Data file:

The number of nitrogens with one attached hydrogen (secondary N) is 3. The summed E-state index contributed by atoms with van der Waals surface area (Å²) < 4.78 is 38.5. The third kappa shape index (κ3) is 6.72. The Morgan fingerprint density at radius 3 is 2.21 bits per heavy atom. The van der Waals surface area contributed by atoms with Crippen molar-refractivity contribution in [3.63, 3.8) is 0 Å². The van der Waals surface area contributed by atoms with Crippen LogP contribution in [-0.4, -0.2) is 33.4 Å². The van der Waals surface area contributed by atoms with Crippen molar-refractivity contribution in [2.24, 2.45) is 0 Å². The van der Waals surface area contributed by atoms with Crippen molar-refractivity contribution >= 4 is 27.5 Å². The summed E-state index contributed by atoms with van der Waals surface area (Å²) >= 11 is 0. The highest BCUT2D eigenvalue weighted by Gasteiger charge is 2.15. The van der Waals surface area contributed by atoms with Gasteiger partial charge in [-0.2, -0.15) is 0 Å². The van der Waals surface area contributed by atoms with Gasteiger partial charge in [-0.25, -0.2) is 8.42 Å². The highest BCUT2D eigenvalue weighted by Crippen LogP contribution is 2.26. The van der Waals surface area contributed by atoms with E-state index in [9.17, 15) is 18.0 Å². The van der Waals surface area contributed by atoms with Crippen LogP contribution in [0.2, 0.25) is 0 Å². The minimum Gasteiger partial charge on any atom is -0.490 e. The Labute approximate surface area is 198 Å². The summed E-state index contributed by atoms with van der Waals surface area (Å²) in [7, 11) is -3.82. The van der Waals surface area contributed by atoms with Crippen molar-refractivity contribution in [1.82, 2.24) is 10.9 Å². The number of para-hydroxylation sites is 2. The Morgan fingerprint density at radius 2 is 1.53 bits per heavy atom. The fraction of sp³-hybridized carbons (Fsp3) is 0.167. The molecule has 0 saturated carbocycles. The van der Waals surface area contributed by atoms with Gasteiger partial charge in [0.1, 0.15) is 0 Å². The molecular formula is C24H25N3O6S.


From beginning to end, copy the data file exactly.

The number of nitrogens with one attached hydrogen (secondary N) is 3. The summed E-state index contributed by atoms with van der Waals surface area (Å²) < 4.78 is 38.5. The third kappa shape index (κ3) is 6.72. The Morgan fingerprint density at radius 3 is 2.21 bits per heavy atom. The van der Waals surface area contributed by atoms with Crippen molar-refractivity contribution in [3.63, 3.8) is 0 Å². The van der Waals surface area contributed by atoms with Crippen LogP contribution in [-0.4, -0.2) is 33.4 Å². The van der Waals surface area contributed by atoms with Crippen molar-refractivity contribution in [2.24, 2.45) is 0 Å². The van der Waals surface area contributed by atoms with Crippen molar-refractivity contribution >= 4 is 27.5 Å². The summed E-state index contributed by atoms with van der Waals surface area (Å²) >= 11 is 0. The highest BCUT2D eigenvalue weighted by Gasteiger charge is 2.15. The van der Waals surface area contributed by atoms with Gasteiger partial charge in [-0.2, -0.15) is 0 Å². The van der Waals surface area contributed by atoms with Gasteiger partial charge in [-0.25, -0.2) is 8.42 Å². The highest BCUT2D eigenvalue weighted by Crippen LogP contribution is 2.26. The van der Waals surface area contributed by atoms with E-state index in [9.17, 15) is 18.0 Å². The van der Waals surface area contributed by atoms with Crippen LogP contribution in [0.2, 0.25) is 0 Å². The minimum Gasteiger partial charge on any atom is -0.490 e. The Labute approximate surface area is 198 Å². The summed E-state index contributed by atoms with van der Waals surface area (Å²) in [7, 11) is -3.82. The van der Waals surface area contributed by atoms with Crippen molar-refractivity contribution in [1.82, 2.24) is 10.9 Å². The number of para-hydroxylation sites is 2. The Morgan fingerprint density at radius 2 is 1.53 bits per heavy atom. The fraction of sp³-hybridized carbons (Fsp3) is 0.167. The molecule has 0 saturated carbocycles. The van der Waals surface area contributed by atoms with Gasteiger partial charge in [0.1, 0.15) is 0 Å². The molecular formula is C24H25N3O6S.